Family of slain special-needs man struggles with funeral cost
Family of Christian Massey, who was killed in Overbrook during a botched robbery, says they cannot afford funeral services.
THE EMPTINESS that's consumed the Marple Newtown High School community in the wake of Christian Massey's slaying over a $300 pair of Beats by Dr. Dre headphones in Overbrook on Saturday reached new depths yesterday.
Massey's family confirmed that the body of the 21-year-old, who was shot in the chest five times in a driveway on Lebanon Avenue near 58th Street, is still at the Hospital of the University of Pennsylvania, where he was pronounced dead Saturday evening.
The family held a vigil in Massey's honor Monday night, but it will cost more than they can afford to give Massey a proper burial, according to the family.
"We can't get [Christian] out of the morgue right now," Thelma Hodge, Massey's aunt, said yesterday. "We were told it would cost between $2,200 and $2,700, according to one funeral home. It's really been a mess. Everyone is trying to deal with this and it's killing us all. Neighbors won't cooperate [with police]. And now this. Christian was a good kid, a great kid, who wouldn't harm anyone. He's the kind of kid who would do anything for you."
Massey went from the now-defunct Don Guanella School, an Archdiocese of Philadelphia facility for special-needs boys in Springfield, Delaware County, to being mainstreamed into the Marple Newtown School District. As part of a partnership with Don Guanella, Massey was able to play two years of varsity football and one year of varsity basketball for the Tigers.
Dennis Reardon, assistant principal and athletic director at Marple Newtown High, where Massey graduated in June, is working through the Marple Newtown Home and School Association to raise the funds.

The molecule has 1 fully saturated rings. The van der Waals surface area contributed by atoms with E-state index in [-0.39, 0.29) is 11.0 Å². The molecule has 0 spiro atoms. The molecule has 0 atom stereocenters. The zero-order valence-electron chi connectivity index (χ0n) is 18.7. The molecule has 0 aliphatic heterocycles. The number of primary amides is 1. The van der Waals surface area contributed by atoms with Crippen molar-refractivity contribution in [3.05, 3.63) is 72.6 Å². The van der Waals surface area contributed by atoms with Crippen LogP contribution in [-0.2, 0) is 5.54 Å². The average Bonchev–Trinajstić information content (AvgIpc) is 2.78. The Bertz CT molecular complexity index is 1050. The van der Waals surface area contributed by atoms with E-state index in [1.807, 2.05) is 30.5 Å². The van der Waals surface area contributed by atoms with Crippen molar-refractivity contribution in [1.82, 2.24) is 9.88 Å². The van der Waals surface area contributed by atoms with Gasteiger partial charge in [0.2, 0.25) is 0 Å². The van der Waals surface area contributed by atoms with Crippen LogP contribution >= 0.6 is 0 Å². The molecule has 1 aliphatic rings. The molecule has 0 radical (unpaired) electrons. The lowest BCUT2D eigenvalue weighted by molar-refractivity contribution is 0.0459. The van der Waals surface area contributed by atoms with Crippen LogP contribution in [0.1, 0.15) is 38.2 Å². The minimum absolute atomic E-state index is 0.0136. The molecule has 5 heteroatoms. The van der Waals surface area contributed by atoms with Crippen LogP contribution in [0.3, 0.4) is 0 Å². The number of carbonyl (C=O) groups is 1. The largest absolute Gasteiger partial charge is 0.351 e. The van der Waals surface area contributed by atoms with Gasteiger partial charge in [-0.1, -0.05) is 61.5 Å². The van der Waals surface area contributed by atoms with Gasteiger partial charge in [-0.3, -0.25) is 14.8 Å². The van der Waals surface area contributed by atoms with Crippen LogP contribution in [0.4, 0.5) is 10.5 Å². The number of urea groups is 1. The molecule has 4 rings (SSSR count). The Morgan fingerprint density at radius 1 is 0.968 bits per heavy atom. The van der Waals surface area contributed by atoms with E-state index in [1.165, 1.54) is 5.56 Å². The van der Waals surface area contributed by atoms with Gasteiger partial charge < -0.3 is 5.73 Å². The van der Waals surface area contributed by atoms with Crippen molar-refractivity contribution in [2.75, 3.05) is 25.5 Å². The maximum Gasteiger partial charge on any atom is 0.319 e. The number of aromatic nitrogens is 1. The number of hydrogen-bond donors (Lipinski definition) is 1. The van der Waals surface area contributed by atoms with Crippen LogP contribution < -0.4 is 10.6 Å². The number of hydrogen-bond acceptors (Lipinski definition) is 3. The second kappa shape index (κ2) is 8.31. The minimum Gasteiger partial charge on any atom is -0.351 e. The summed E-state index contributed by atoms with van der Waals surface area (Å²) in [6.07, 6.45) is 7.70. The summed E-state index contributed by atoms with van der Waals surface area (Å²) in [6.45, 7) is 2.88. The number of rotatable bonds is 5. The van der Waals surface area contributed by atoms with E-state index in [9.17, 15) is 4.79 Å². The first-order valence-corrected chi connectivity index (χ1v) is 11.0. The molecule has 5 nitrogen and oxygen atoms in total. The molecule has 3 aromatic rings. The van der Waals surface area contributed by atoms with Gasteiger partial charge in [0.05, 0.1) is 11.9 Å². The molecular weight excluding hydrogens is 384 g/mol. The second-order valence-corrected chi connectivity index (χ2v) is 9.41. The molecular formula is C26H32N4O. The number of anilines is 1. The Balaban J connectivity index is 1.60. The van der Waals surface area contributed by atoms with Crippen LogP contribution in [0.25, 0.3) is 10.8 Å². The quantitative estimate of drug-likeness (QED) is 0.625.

Reardon, who coached Massey in eighth grade and served as a mentor to him through his years at Marple Newtown, was on the phone all day yesterday trying to drum up financial support for Massey's family.
"We're trying to raise money through our football and basketball boosters, and we're trying to see what we can do to dig some money up in other areas," Reardon said. "Our Home and School Association is trying to do what they can do. It's still been very tough around here. Everyone still has a very hollow feeling at the school. People are having a hard time trying to understand why something like this happened."
Massey's cousin, Pebble Hill, echoed her aunt's sentiment that residents of the neighborhood where the young man was slain have been uncooperative in helping to track down his killer.
"My cousin was a beautiful person. He was like a brother to me, and right now, my family can use all the support they can get," she said. "This has been a great strain on our family emotionally, financially. We love all the outpouring that my family's received."
Massey never had a criminal past, although he has been confused with a Christian Nebbia Massey, who was arrested in April 2012 on drug-possession charges. Christian Nebbia Massey was born Jan. 9, 1993, while Christian Lamar Massey, the young man slain over the weekend, was born June 14, 1992, Reardon confirmed.
"He was a good kid who deserves to be remembered properly," Hill said. "And that's what we plan on doing."